For Those Suffering Hair Loss, 3D Printing Makes Creating a Realistic Hairpiece as Simple as Pushing a Button

Hit print. Get a hairpiece. That's the idea behind a surprising new tool to help people losing their hair — a 3D printer. It's given a Bronx woman a life-like hairpiece — and confidence. Borough reporter, Erin Clarke, explains.

"You can do so much," said Bronx resident Sandra Maldonado. You can put it up, you can wash it naturally, you can curl it."

This was Sandra Maldonado just a couple of years ago — and this is her today — with a full head of hair.

The 64-year-old health teacher from the Bronx rapidly began losing her hair, and her confidence along with it, when she was in her 40s.

"I was kind of shy and more introverted," she said.

She tried new hair styles and hair-care products to cover her bald spots, but nothing really worked, until she discovered an Italian company, Cesare Ragazzi Laboratories.

The company carefully measures a client's head and then creates the hairpiece with a 3D printer — a device that creates three dimensional objects from a digital file.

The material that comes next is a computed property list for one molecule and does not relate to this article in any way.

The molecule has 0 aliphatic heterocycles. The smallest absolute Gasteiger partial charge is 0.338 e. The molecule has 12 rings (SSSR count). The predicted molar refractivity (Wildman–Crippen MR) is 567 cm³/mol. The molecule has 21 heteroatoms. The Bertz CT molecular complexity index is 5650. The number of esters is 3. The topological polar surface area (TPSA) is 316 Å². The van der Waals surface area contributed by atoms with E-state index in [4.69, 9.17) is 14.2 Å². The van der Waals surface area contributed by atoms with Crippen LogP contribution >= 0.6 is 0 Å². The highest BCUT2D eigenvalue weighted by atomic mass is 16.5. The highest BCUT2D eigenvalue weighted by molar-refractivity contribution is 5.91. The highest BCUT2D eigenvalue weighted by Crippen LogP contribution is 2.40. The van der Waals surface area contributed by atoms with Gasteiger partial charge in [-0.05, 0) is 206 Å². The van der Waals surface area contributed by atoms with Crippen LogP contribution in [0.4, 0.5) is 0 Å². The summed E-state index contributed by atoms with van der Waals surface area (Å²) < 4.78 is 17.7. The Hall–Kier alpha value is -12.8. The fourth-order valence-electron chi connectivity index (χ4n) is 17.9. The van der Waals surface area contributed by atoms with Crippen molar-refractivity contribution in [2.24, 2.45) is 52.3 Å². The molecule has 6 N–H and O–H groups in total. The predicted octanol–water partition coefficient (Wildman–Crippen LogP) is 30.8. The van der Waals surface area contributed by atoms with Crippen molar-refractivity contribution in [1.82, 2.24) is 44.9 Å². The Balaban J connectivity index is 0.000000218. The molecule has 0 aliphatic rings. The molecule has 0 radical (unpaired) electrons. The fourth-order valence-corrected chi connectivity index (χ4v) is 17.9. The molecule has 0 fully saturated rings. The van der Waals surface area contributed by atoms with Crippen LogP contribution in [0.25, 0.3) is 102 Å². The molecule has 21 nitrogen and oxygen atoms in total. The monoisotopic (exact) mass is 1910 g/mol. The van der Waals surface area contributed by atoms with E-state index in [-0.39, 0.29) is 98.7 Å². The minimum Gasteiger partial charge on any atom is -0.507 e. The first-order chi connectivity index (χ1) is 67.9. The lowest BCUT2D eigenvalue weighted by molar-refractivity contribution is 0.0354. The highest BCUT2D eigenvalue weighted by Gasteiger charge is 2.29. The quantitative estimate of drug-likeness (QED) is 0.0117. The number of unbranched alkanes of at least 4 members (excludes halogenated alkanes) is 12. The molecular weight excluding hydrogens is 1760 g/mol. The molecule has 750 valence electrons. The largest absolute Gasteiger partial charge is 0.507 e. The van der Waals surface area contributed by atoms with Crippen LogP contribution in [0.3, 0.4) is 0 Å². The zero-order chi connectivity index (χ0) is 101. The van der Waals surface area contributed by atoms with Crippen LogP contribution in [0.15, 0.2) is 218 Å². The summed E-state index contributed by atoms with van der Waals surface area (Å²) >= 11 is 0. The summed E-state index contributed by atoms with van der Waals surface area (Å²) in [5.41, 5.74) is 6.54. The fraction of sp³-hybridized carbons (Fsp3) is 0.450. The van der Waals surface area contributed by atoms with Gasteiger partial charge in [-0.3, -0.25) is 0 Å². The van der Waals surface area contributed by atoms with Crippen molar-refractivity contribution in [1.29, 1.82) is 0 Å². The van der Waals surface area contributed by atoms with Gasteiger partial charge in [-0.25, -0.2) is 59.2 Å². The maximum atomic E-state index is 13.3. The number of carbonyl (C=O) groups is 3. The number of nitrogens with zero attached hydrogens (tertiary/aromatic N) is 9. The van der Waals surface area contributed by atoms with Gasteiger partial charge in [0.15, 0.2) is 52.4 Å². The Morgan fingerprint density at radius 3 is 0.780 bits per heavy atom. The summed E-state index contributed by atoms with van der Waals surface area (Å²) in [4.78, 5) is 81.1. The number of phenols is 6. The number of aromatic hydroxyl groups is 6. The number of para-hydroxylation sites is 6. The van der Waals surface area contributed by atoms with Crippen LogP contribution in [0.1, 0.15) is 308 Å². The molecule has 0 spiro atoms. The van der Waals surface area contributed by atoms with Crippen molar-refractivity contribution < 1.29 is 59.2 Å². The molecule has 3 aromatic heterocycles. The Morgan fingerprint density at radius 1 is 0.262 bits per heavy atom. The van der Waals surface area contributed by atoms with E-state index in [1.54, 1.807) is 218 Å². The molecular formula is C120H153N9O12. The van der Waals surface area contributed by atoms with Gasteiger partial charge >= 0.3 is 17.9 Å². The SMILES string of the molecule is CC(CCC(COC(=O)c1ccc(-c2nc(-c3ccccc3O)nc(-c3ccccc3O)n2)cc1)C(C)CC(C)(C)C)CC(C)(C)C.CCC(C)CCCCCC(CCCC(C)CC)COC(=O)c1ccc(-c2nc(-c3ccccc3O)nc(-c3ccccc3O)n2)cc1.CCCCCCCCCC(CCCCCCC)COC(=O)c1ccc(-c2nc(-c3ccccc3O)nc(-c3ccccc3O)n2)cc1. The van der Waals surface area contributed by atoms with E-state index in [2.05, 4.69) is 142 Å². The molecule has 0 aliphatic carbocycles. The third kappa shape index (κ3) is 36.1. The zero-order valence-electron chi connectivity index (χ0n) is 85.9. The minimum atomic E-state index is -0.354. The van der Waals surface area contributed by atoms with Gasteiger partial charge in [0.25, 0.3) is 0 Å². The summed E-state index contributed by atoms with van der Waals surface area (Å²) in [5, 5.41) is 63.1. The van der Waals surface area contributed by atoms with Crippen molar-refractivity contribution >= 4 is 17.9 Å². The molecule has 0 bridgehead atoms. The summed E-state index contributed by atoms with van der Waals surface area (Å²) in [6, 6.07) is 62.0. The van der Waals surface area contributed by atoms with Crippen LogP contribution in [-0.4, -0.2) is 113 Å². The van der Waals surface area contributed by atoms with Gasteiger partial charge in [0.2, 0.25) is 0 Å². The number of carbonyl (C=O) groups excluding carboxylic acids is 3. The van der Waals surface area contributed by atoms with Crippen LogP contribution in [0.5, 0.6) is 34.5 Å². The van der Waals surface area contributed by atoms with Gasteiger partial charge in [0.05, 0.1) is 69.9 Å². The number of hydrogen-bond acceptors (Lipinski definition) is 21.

"Here we have the exact replica of the head of Sandra that we have done in Bologna with the 3D printing technology," said Stefano Ospitali, CEO of Cesare Ragazzi Laboratories. "And we start with this cast over the head of Sandra that represents the area that needs to be covered."

Maldonado says no one even knows she's wearing a hair piece because it looks so realistic — created with a material that replicates a scalp so well that it can fool some microscopes. Strands of actual human hair were injected individually to match her hair growth pattern.

A medical grade adhesive keeps it affixed to her head so it stays put even on a gusty day and during other activities, too.

"It's possible swimming, take a shower and also the intimacy, you don't have problems if someone cross their hand over your hair," she said.

The company came to the United States three years ago and since then it has expanded to 18 states with multiple locations in the tri-state area.

One of these high-tech 3D hairpieces typically costs a few thousand dollars. In Italy the procedure is covered by health insurance. Cesare Ragazzi is hoping that will eventually happen here since the hair loss of many clients is the result of a medical condition.

For more information on the comapny go to CesareRagazzi.com.

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